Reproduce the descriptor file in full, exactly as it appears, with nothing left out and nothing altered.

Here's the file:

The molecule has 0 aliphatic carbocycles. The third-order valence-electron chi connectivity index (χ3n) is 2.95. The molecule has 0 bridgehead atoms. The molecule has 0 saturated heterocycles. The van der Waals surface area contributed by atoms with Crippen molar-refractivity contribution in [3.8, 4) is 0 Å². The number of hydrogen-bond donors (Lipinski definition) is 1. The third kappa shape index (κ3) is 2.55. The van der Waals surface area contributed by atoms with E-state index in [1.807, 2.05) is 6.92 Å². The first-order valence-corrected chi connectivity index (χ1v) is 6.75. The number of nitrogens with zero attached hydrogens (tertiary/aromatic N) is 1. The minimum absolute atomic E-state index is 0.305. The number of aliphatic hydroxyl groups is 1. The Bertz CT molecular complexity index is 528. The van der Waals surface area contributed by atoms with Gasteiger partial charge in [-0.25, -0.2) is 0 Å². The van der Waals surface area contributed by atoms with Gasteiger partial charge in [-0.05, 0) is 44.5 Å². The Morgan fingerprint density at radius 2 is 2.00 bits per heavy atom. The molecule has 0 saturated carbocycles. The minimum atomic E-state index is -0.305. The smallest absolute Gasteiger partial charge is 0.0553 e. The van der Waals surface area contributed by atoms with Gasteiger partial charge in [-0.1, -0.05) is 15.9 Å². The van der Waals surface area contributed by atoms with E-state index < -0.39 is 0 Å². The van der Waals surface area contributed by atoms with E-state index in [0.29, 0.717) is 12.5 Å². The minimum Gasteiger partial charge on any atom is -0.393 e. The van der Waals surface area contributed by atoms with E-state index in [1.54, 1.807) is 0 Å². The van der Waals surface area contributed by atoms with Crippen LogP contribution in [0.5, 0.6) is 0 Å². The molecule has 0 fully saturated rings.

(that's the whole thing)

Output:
The molecule has 0 aliphatic carbocycles. The third-order valence-electron chi connectivity index (χ3n) is 2.95. The molecule has 0 bridgehead atoms. The molecule has 0 saturated heterocycles. The van der Waals surface area contributed by atoms with Crippen molar-refractivity contribution in [3.8, 4) is 0 Å². The number of hydrogen-bond donors (Lipinski definition) is 1. The third kappa shape index (κ3) is 2.55. The van der Waals surface area contributed by atoms with E-state index in [1.807, 2.05) is 6.92 Å². The first-order valence-corrected chi connectivity index (χ1v) is 6.75. The number of nitrogens with zero attached hydrogens (tertiary/aromatic N) is 1. The minimum absolute atomic E-state index is 0.305. The number of aliphatic hydroxyl groups is 1. The Bertz CT molecular complexity index is 528. The van der Waals surface area contributed by atoms with Gasteiger partial charge in [-0.25, -0.2) is 0 Å². The van der Waals surface area contributed by atoms with Gasteiger partial charge in [-0.05, 0) is 44.5 Å². The Morgan fingerprint density at radius 2 is 2.00 bits per heavy atom. The molecule has 0 saturated carbocycles. The minimum atomic E-state index is -0.305. The smallest absolute Gasteiger partial charge is 0.0553 e. The van der Waals surface area contributed by atoms with Gasteiger partial charge in [-0.1, -0.05) is 15.9 Å². The van der Waals surface area contributed by atoms with E-state index < -0.39 is 0 Å². The van der Waals surface area contributed by atoms with E-state index in [0.29, 0.717) is 12.5 Å². The minimum Gasteiger partial charge on any atom is -0.393 e. The van der Waals surface area contributed by atoms with E-state index in [1.54, 1.807) is 0 Å². The van der Waals surface area contributed by atoms with Crippen LogP contribution in [0.5, 0.6) is 0 Å². The molecule has 0 fully saturated rings.